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Should You Get a COVID-19 Booster?

Published on Nov. 24, 2021

COVID-19 third doses and booster shots have been authorized for all three COVID-19 vaccines (Pfizer, Moderna, and Janssen/Johnson & Johnson) by the FDA and CDC. But do you need a COVID-19 booster? If so, when? Should you stick to your original vaccine brand? We answer all your questions and more below.


Initial Dose VS Booster: What’s the Difference?

The initial COVID-19 vaccine or vaccine series teaches your immune system to build a line of defense against COVID-19 so your body can fight off illness should you get exposed to the virus – in particular, extreme symptoms that could lead to hospitalization. A booster shot is an extra dose that can give you additional protection against COVID-19 and its variants, like the Delta variant.


Are the booster shots different in any way?

The COVID-19 boosters are the same formulation as the original vaccines, with one exception: Moderna’s COVID-19 booster vaccine is a half-dose shot.


Who Should Get a Booster?

woman getting booster shot with mask onNo vaccine is 100 percent effective – though data continues to show that getting your initial series of the COVID-19 vaccine can keep you from becoming severely ill should you get COVID-19. But for some people, the risk of experiencing more extreme symptoms and complications is far greater, and a booster dose can provide extra protection.

Even if you don’t have certain risk factors, a booster can keep your immune system responding strongly to the SARS-CoV-2 virus, since vaccine effectiveness can eventually diminish. This decreased protection is believed to be a combination of both passing time and the highly contagious Delta variant. Whether and when you should get a booster depends largely on which vaccine you originally received:

Jannsen (Johnson & Johnson) Vaccine Recipients

If you initially received the one-dose-only Johnson & Johnson Vaccine, the CDC strongly recommends a second booster shot if you meet the following criteria:

  • It's been two months or more since your vaccine AND
  • You’re 18 years+

Pfizer-BioNTech or Moderna COVID-19 vaccine recipients

If it's been six months or more since your initial Pfizer or Moderna series, you may be eligible to receive a booster shot. At this time, the CDC has made two distinct recommendations for the booster:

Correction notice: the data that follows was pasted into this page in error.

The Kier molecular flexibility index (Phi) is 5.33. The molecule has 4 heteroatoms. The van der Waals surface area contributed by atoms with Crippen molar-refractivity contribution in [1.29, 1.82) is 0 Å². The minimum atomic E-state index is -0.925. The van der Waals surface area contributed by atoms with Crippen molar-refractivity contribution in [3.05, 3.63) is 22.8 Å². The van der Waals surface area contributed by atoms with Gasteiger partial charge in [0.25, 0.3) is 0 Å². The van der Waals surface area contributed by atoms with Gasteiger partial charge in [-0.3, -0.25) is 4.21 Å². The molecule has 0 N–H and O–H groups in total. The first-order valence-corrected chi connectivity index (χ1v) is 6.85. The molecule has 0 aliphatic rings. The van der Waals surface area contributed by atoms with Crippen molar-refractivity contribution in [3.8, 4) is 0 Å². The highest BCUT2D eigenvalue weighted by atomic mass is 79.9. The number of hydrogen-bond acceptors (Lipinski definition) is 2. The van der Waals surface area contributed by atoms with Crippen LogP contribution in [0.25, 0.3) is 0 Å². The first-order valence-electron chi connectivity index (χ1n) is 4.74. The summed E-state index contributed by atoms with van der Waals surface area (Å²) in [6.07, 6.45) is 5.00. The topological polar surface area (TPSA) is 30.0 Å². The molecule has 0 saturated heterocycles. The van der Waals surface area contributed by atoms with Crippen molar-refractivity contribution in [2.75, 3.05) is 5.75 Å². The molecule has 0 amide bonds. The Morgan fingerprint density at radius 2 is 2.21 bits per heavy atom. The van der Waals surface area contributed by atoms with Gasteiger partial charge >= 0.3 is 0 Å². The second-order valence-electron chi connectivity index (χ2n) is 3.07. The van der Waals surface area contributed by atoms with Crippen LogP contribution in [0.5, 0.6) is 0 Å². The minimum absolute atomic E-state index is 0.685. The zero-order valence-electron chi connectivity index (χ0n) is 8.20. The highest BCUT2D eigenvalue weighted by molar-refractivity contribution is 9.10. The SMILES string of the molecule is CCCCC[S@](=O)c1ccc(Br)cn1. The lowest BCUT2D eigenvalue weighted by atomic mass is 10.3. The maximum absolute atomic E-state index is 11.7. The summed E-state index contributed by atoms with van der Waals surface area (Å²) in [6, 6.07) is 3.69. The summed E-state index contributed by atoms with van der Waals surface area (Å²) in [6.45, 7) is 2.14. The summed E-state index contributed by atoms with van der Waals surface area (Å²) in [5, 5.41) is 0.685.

• Those who can get the booster
  • Those who should get the booster

You are now eligible for a booster shot if you’re 18 years and older. Talk with your primary care provider about your individual risks to determine whether you should get a booster shot.

If you fall into one of the categories below, the CDC says you should get a booster shot:

You're 50 years and older. Your risk of becoming severely ill from COVID-19 increases with age. This means you could require hospitalization or even intensive care or a ventilator. People ages 85 and older are at highest risk of becoming very sick from COVID-19. If you’re 50 and older, the CDC says you should get a booster shot.  

man getting booster shot with mask onThose who live in long-term care settings. If you live in a long-term care setting – such as a nursing home, adult day care setting, senior housing, assisted living, inpatient substance abuse disorder facility, or residential housing due to a disability – you should get a booster shot, says the CDC. Not sure if you or a loved one fall under this category? Click here for a complete list of long-term care settings. Please note: At this time, you must be 18 years and older to receive a third Pfizer-BioNTech or Moderna COVID-19 vaccine.


When should I get a COVID-19 booster vaccine?

If your initial vaccine was Johnson & Johnson: As early as 2 months following your first vaccine.

If your initial vaccine was Pfizer or Moderna: 6 months after your initial vaccine series if you fall into an eligible category above.


I've heard you can "mix & match" vaccines for your booster shot. Is this recommended?

The FDA recently authorized heterologous (aka mix and match) booster vaccines, meaning you can get any vaccine as your booster/third dose shot, regardless of your original vaccine brand. Whether or not you stick to your original vaccine type or prefer to get a different booster is an individual choice. Please note: mix and match vaccines are authorized only for booster/third dose shots (not for your original vaccine dose).


If I don’t get a booster shot, am I still considered fully vaccinated?

Yes, you are still considered fully vaccinated two weeks after your one two-dose vaccine series.

Where & How to Get   the COVID-19 Vaccine

Questions? Ask a Nurse!

munson healthcare nurse with headset taking callsDo you still have questions about the COVID-19 third shot or booster? A Munson Healthcare nurse is standing by and ready to help. Call Ask-A-Nurse anytime daily between 7 am – 11 pm to speak with a registered nurse. This service is FREE and no insurance is required.

Ask-A-Nurse   231-935-0951

Did you get your flu shot? Here's why you should…

We don't expect flu season to be mild like last year. In fact, we've already seen some flu cases here at Munson Healthcare. Don't risk a 'twindemic.' Get your flu shot, which is safe to do on the same day as your COVID-19 booster. Learn more about COVID-19 vs the flu here.


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